A friendship stitched together through embroidery


To help afford city life and alleviate the incoming debt after graduation, college students have always felt a certain societal or personal pressure to get a job while in school. It’s far too common, though, that the job that is supposed to help you pay for college is actually detracting from your experience. Two Emerson friends, Sara Barber and Ashley Dunn, have found a way to make easy money while doing something they call both relaxing and fun: embroidery.
Barber and Dunn joke about the seemingly antiquated art form as something you’d imagine your grandparents doing—lounging around stitching unique patterns into a circle of cloth with a tiny needle and thread. Maybe a cat sits nearby, purring and twitching its tail. But the two students, 19 and 20, find that the craft, and its quirky connotations, suits them perfectly.  
“On the T, a 60 year-old woman went up to me and said ‘Wow, I haven’t seen that since I was a kid,’ ” Barber said. 
However, Barber and Dunn believe the uncommon nature of this medium adds to the personality and distinction of their art. 
“Most people don’t really know what goes into embroidery,” Dunn said, “which makes them think it’s a lot more complex than it really is.” 
Both of them discovered the art form for different reasons, and they’ve woven it into their busy lives. 
Dunn, a junior communication science and disorders major, first started doing embroidery as a form of stress relief.
“I had a really hard semester and I took to embroidery to find my own peace,” said Dunn.
After long lectures and strenuous coursework, Dunn really enjoyed the physical act of the artwork and its rhythmic creation. 
Most of Dunn’s work was similar to items and articles of clothing sold at mainstream stores, incentivizing her to start selling the pieces to college students. 
“I knew people would buy the things I made because they were sold at Urban Outfitters and Brandy Melville and all those places that overprice their shirts and hats and whatnot,” Dunn said. “I could make all of that and sell it for cheaper.”  
Dunn sold most of her work on the Facebook Free & For-Sale Page, not only greatly profiting from it, but also gaining a reputation around campus as the “embroidery girl.”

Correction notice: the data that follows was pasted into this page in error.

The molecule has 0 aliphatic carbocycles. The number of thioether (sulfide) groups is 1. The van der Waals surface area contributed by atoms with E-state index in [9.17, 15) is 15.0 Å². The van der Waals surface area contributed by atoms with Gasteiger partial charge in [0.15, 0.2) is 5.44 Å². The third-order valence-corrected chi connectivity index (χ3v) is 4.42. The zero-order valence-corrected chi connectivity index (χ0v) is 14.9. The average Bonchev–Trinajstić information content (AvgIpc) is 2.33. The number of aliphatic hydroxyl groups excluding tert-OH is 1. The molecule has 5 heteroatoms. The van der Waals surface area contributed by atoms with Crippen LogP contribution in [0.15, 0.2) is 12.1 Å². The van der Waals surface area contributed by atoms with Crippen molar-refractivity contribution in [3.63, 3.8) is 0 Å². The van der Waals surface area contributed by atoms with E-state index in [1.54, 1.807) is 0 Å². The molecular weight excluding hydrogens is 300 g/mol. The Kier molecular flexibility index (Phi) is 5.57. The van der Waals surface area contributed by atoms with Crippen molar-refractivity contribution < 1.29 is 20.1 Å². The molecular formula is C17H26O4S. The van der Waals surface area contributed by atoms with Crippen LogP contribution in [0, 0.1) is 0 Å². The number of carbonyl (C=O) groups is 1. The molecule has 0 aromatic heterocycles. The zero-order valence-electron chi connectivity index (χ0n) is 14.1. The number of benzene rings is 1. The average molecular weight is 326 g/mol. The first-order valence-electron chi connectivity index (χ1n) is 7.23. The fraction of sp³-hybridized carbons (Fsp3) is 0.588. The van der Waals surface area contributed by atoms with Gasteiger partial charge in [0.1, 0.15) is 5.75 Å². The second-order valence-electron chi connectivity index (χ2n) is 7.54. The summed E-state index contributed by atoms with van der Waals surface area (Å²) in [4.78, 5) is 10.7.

Barber, a sophomore, first started embroidering in the spring semester of her freshman year. Unlike Dunn, Barber was doing it initially as a hobby, an activity that she found both creative and rewarding. Barber was asked by the campus publication Your Mag to embroider zodiac constellation signs for one of the magazine’s photoshoots. Once she completed the project, Your Mag encouraged her to sell the artwork. Barber has sold over 200 of these handmade zodiac constellations, each intricately embroidered into a silky blue fabric, resulting in an ethereal piece that is both hypnotic and original. 
To more easily sell her products, Barber created an Etsy company known as BitchStitchBarberShop, which, like its name, promises a spunky and rebellious twist on the traditional style.  
For Barber, embroidery was more than just a hobby—it was a way to reach an audience in a non-traditional way. It is evident while browsing through her Etsy account that Barber has transformed the usually pale and mundane use of the medium into something with vibrancy and meaning.
“You can get something across in a unique way; in a way that people may not have seen before,” she said. 
Barber is hoping to expand her artwork to include social justice messaging in the future. 
“I love the freeness of embroidery and using it as an art to get people talking,” she said. 
By being a therapeutic activity that can generate a fair amount of money and help foster unique expression, embroidery has proven to be the surprising remedy to many college problems.